Standing up for a newcomer is not the standing mentioned in the words of the Prophet (peace and blessings of Allaah be upon him): “Whoever likes the people to stand up for him, let him take his place in Hell.” Narrated by al-Tirmidhi, 2755; classed as saheeh by al-Albaani in Saheeh al-Tirmidhi. That refers to when they stand up for him when he is seated; it does not refer to when they stand up to welcome him when he comes. Hence the scholars differentiated between the two types of standing, because those who stand up to greet a newcomer are equal with him, unlike those who stand for one who remains seated.
It was proven in Saheeh Muslim that when the Prophet (peace and blessings of Allaah be upon him) led them in prayer sitting down, because he was ill, and they prayed standing, he told them to sit down and said: “Do not venerate me as the Persians venerate one another.” And he forbade them to stand in prayer whilst he was sitting, lest they resemble the Persians who used to stand for their leaders whilst the leaders were seated. In conclusion, the best is to follow the customs and attitude and views of the salaf as much as possible.
If a person does not believe in that and is not familiar with this custom, and if not dealing with him in the manner in which people are accustomed to showing respect will lead to a greater evil, then we should ward off the greater of two evils by doing the lesser of them, and do that which serves a greater interest at the expense that which serves the lesser interest.
How should we greet scholars and leaders?
The correct way to greet scholars is to greet them with salaam and shake their hand. Many ahaadeeth have been narrated concerning the virtue of these actions. It is also permissible to kiss their heads or hands sometimes, but that should not be taken as a habit or custom, especially if it is done instead of shaking hands.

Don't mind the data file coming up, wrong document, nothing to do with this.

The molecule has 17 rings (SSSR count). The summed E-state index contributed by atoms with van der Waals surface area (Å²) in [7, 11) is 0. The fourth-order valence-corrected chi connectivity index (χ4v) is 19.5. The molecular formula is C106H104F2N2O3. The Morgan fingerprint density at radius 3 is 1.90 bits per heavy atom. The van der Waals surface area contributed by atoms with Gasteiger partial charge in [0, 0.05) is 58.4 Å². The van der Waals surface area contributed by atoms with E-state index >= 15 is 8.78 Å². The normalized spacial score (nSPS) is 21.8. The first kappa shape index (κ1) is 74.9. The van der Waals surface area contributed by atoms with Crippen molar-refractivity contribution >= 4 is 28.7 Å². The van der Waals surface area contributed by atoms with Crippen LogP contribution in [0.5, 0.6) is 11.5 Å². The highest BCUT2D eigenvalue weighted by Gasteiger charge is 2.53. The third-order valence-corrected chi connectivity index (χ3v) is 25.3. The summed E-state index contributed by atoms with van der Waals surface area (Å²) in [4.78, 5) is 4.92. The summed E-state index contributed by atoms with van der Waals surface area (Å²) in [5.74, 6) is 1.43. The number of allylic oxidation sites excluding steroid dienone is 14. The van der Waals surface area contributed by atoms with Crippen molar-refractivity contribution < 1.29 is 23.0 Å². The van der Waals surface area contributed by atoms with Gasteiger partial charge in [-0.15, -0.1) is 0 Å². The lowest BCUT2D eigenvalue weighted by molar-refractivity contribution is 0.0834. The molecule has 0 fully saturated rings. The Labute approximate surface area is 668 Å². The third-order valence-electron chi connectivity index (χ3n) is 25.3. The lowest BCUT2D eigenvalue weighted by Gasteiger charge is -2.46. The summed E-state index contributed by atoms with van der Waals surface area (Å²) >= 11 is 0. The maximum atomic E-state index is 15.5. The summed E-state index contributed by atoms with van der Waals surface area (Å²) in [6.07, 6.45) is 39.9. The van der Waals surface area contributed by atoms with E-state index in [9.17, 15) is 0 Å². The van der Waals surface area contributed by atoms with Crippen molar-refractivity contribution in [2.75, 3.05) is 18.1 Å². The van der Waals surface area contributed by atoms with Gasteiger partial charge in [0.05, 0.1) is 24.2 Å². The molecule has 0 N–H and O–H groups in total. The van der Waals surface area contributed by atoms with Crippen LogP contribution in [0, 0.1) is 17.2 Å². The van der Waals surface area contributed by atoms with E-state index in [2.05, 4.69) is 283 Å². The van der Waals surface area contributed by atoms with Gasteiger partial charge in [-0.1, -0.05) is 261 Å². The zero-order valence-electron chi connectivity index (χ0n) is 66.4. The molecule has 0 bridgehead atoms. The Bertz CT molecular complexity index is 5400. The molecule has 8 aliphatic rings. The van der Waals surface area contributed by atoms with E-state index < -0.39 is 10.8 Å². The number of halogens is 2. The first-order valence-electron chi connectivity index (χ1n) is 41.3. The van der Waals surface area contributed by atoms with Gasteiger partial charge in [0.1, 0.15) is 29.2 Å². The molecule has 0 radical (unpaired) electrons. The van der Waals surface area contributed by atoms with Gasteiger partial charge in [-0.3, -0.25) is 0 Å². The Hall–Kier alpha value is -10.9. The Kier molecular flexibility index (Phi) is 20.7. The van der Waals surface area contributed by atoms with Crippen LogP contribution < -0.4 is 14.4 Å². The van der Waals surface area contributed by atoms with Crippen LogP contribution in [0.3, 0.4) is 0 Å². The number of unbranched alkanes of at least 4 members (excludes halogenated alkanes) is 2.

With regard to embracing, that is permissible when someone comes from a journey or after a long absence, or to express one’s deep love for the sake of Allaah and so on.
Muslim (54) narrated that Abu Hurayrah (may Allaah be pleased with him) said: The Messenger of Allaah (peace and blessings of Allaah be upon him) said: “By the One in Whose hand is my soul, you will not enter Paradise until you believe, and you will not believe until you love one another. Shall I not tell you something which, if you do it, you will love one another? Spread the greeting of salaam amongst yourselves.”
And it was narrated that Qataadah said: I said to Anas: Did the companions of the Prophet (peace and blessings of Allaah be upon him) shake hands with one another? He said: Yes. Narrated by al-Bukhaari, 5908.
And it was narrated that Anas said: When the companions of the Prophet (peace and blessings of Allaah be upon him) met they would shake hands with one another, and if they came from a journey they would embrace one another.
Narrated by al-Tabaraani in al-Awsat (1/37); classed as saheeh by Shaykh al-Albaani in al-Silsilah al-Saheehah, 2647.
It was narrated from ‘Awn ibn Abi Juhayfah that his father said: When Ja’far came after he had migrated to Abyssinia, the Prophet (peace and blessings of Allaah be upon him) embraced him and kissed him between the eyes.
Narrated by al-Tabaraani in al-Kabeer (2/108); there are many corroborating reports which were mentioned by al-Haafiz ibn Hajar in al-Talkhees al-Habeer, 4/96/ it was classed as saheeh by Shaykh al-Albaani in al-Silsilah al-Saheehah, 2657.
It was narrated that Usaamah ibn Shareek said: We stood up for the Prophet (peace and blessings of Allaah be upon him) and kissed his hand.
Narrated by Abu Bakr ibn al-Muqqari in Juz’ Taqbeel al-Yad, p. 58. Al-Haafiz ibn Hajar said: Its isnaad is qawiy. Fath al-Baari, 11/56